help me with colors pls!

TheElia

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Resized_20200505_124034(1).jpeg

(The picture that was sent to me b4 I picked him up. Owner died. Kids didn't want it)
20200411_174424.jpg

(I've had spice for almost a yr.)
Hello! I am new to the bunny world and need some help understanding colors! I have acquired a holland lop buck someone no longer wanted. the picture of the first one is the buck. What color name would he be considered....I almost think its a broken blue tourtiseshell???? But not sure. Please help! Thank you!! :) and for the female a tourtiseshell??? I've had her for almost a year now. I say tourtishell due to me having a cat with that patern. Pls correct me if I am wrong!
 

promiseacres

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"Broken Tricolor" is redundant; a Tricolor by definition is a broken Harlequin.

At 5.5 lbs, I have to think your boy is a Mini Lop. Hollands without the dwarfing gene can get that big, but the head/ear proportions would look different.
Oops. You can tell I don't work with those colors or breeds. :hide
 

Bunnylady

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According to the ARBA standard, the head of a Mini Lop is to be "Strongly developed and sturdy, without being too narrow. The crown of the head is to be boldly arched. There should be a slight curvature of the skull from the base of the crown toward the nose. The head should be bold and balance with the rest of the body. Faults - Long, narrow head, pointed nose."

Oddly, the wide, well-filled muzzle isn't mentioned, though it isn't with the French Lop either, and the Mini Lop has long been known as a sort of scaled-down French. :idunno

In other words, all those "Mini Lops" with long, narrow faces and ears are poor representatives of the breed, assuming they actually are being correctly identified as "Mini Lops" to begin with.:rolleyes:(This is one of those things that drive me nutsy-cuckoo. A lot of people seem to call anything with ears that don't go up a Mini Lop; I can't tell you how many times I have been told, "we bought the kids a Mini Lop, and it grew up to be, like, 12 pounds." The good ones, the ones that are bred to the standard, have broad heads, thick, broad, sturdy bodies, a clearly defined crown, ears that don't hang much below the jaw, and don't weigh more than 6 1/2 pounds).
 

Bunnylady

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The most likely results of breeding a Tricolor and a Harlequin are more Tri's and Harlequins, yes. But Harlequin is not a combination of the most recessive genes in their respective series, so there are a few other possibilities, with Orange and Tort being at the top of that list. Depending on what else might be lurking, you might see Magpie (which is Harlequin + Chinchilla), Sable Point, or even Frosty, with dilute and Broken versions of all of those possible. You might even get REW's. One thing you won't get is Charlies - which are rabbits that got the Broken gene from both parents. And that's really a good thing. Charlies have very little color on them, which makes them very appealing to the pet buyer, but they also have serious problems with their digestive systems that make it hard for them to absorb the nutrients from their food and make them prone to G.I stasis. Most Charlies lead short, periodically agonizing lives as a result; some don't survive long enough to make it out of the nest box. The best way to avoid Charlies, of course, is to not breed a Broken to another Broken.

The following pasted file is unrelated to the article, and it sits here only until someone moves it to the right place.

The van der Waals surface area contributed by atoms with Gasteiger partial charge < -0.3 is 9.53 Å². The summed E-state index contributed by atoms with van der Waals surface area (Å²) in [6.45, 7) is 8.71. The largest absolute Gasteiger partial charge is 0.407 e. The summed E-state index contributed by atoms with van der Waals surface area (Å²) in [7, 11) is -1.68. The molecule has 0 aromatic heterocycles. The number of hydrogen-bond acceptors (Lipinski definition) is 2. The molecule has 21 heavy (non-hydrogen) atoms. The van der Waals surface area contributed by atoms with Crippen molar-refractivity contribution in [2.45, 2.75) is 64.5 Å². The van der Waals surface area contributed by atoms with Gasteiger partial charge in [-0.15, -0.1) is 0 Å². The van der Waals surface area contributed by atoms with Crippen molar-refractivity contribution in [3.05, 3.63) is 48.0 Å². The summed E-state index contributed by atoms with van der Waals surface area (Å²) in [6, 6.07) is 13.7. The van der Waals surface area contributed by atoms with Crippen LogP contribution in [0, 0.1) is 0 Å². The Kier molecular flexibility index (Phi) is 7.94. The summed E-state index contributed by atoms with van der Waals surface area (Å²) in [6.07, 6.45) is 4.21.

TheElia

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I'm also thinking he isn't a holland but a mini lop...never seen 1 before?
 

promiseacres

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Holland, with that pose. I am not real familiar with those breeds. But I know the Holland are smaller and upright.
 

TheElia

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"Broken Tricolor" is redundant; a Tricolor by definition is a broken Harlequin.

At 5.5 lbs, I have to think your boy is a Mini Lop. Hollands without the dwarfing gene can get that big, but the head/ear proportions would look different.
Yeah that is what seems puzzling and isn't a mini lops face more pointy???
 
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